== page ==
I am sympathetic to the general point that many patents, and their potential for abuse, actively discourage innovation. But if we’re to solve the problem, it’s worth pinpointing where it lies – and the rise of the trolls is a symptom, not the cause.The whole system is a mess. I'm in the camp that believes ideas belong to humanity and not "the inventor" because the inventor couldn't invent if he had not had the benefit of a society that educated him and gave him the technological base for his "new idea". Instead, I would simply encourage business competition with business secrets. That worked find for the early stages of the industrial revolution because it was sufficiently leaky to allow innovation on a broad front. If governments want to spur innovation, then offer competitions with a prize.
The three pillars that enable patent trolling are: the existence of absurd patents; the forbidding cost of the legal process; and the business model of buying up patents as assets in their own right, rather than building blocks for innovation. National Public Radio’s This American Life recently discussed all three elements but focused on the last: the story is more compelling with a bad guy, after all. One contributor even compared patent trolls to a mafia collecting protection money.
The economists Joshua Gans and Scott Stern argue that there are formidable obstacles in the way of setting up a well-functioning “market for ideas”. The basic problem is that patentable ideas are supposed to be unique, and ideas are typically only useful as part of an accumulation of other ideas. As a result, negotiations over patents are vulnerable to “hold-up” as various intellectual assets are acquired. As an analogy, imagine trying to buy land to build a railway line: each property owner has the incentive to hold the entire deal hostage.
Here is an example of the idiocy that passes for "patents" in the US system. From an article in New Scientist:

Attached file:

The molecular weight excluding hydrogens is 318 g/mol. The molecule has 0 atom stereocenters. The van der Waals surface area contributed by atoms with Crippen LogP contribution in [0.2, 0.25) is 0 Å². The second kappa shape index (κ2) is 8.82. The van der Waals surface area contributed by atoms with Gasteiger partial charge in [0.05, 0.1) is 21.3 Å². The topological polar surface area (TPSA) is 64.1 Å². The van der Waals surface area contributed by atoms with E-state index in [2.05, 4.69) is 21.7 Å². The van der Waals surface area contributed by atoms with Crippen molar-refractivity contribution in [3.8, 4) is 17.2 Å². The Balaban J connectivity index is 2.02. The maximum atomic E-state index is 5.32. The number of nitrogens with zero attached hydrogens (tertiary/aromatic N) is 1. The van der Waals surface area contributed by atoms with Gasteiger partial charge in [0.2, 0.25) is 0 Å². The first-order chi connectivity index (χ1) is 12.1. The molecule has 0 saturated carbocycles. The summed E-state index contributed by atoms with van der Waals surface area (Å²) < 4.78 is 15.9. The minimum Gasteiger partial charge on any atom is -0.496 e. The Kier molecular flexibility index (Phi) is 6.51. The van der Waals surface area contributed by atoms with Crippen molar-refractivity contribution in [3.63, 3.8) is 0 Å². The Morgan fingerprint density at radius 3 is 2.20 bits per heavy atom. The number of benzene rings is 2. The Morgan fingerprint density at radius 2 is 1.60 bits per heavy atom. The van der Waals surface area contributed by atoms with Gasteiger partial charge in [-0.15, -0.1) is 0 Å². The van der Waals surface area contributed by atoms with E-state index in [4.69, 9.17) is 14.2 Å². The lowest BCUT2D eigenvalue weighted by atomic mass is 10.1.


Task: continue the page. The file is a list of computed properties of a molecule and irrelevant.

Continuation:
A five-year-old kid from Minnesota has patented a way of swinging on a child's swing. The US Patent Office issued patent 6,368,227 on 9 April to Steven Olson of St Paul, Minnesota for a "method of swinging on a swing". Olson's father Peter is a patent attorney.An effective government would recognize the problem and pass the necessary laws to free up technology and innovation (and include a freeing up of culture from the idiocy of copyright laws to something that is less corporation-friendly and more artist-friendly).
The award has generated a mixture of chuckles and frustration at an overworked patent system unable to catch absurd applications. The patent covers moving a swing side to side or in an oval pattern. Children can get bored by swinging back and forth, or by twisting the swing to make it spin, the patent says.
"A new method of swinging on a swing would therefore represent an advance of great significance and value," it reads. Olson's alternative is to pull on one chain at a time, so the swing moves towards the side being pulled.
Peter Olson told New Scientist: "I had told him that if he invented something he could file a patent." His son had not seen sideways swinging because the swings at his school are closely spaced, so he asked his father to file the application.
The patent office initially rejected the application for prior art - citing two earlier patents on swings - but Peter Olson appealed, noting that neither was a method for swinging sideways. The patent was then issued.